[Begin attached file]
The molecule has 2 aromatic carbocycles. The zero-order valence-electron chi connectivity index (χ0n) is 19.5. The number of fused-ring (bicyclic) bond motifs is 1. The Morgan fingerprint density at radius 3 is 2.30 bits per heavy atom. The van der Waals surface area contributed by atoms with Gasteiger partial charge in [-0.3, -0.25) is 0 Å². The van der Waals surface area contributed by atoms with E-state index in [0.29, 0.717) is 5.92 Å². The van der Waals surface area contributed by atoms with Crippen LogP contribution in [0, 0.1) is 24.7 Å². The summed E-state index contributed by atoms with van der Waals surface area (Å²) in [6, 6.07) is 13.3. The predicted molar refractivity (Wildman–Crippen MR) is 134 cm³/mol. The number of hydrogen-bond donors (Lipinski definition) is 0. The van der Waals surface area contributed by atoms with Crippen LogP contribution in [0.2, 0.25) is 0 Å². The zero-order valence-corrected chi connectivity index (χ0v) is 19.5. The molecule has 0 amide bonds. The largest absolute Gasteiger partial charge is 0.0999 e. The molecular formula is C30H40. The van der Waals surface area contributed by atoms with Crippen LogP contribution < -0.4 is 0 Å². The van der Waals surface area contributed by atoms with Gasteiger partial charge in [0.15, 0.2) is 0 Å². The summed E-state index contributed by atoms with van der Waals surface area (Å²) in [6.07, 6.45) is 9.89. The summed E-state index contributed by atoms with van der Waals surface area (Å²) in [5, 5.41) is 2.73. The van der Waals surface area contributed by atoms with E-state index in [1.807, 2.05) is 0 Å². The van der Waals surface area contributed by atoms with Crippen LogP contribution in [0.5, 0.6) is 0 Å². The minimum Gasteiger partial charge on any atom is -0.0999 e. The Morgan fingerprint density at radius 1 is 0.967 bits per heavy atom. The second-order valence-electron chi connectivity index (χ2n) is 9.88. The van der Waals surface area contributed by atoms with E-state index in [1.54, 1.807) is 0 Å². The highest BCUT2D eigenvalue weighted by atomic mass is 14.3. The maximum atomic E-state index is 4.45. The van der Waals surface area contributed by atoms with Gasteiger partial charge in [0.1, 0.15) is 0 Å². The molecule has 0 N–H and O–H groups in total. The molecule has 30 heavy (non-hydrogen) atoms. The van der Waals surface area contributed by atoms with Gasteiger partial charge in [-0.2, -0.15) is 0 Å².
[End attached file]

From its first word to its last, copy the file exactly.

The molecule has 2 aromatic carbocycles. The zero-order valence-electron chi connectivity index (χ0n) is 19.5. The number of fused-ring (bicyclic) bond motifs is 1. The Morgan fingerprint density at radius 3 is 2.30 bits per heavy atom. The van der Waals surface area contributed by atoms with Gasteiger partial charge in [-0.3, -0.25) is 0 Å². The van der Waals surface area contributed by atoms with E-state index in [0.29, 0.717) is 5.92 Å². The van der Waals surface area contributed by atoms with Crippen LogP contribution in [0, 0.1) is 24.7 Å². The summed E-state index contributed by atoms with van der Waals surface area (Å²) in [6, 6.07) is 13.3. The predicted molar refractivity (Wildman–Crippen MR) is 134 cm³/mol. The number of hydrogen-bond donors (Lipinski definition) is 0. The van der Waals surface area contributed by atoms with Crippen LogP contribution in [0.2, 0.25) is 0 Å². The zero-order valence-corrected chi connectivity index (χ0v) is 19.5. The molecule has 0 amide bonds. The largest absolute Gasteiger partial charge is 0.0999 e. The molecular formula is C30H40. The van der Waals surface area contributed by atoms with Crippen LogP contribution < -0.4 is 0 Å². The van der Waals surface area contributed by atoms with Gasteiger partial charge in [0.15, 0.2) is 0 Å². The summed E-state index contributed by atoms with van der Waals surface area (Å²) in [6.07, 6.45) is 9.89. The summed E-state index contributed by atoms with van der Waals surface area (Å²) in [5, 5.41) is 2.73. The van der Waals surface area contributed by atoms with E-state index in [1.807, 2.05) is 0 Å². The van der Waals surface area contributed by atoms with Crippen LogP contribution in [0.5, 0.6) is 0 Å². The minimum Gasteiger partial charge on any atom is -0.0999 e. The Morgan fingerprint density at radius 1 is 0.967 bits per heavy atom. The second-order valence-electron chi connectivity index (χ2n) is 9.88. The van der Waals surface area contributed by atoms with E-state index in [1.54, 1.807) is 0 Å². The highest BCUT2D eigenvalue weighted by atomic mass is 14.3. The maximum atomic E-state index is 4.45. The van der Waals surface area contributed by atoms with Gasteiger partial charge in [0.1, 0.15) is 0 Å². The molecule has 0 N–H and O–H groups in total. The molecule has 30 heavy (non-hydrogen) atoms. The van der Waals surface area contributed by atoms with Gasteiger partial charge in [-0.2, -0.15) is 0 Å².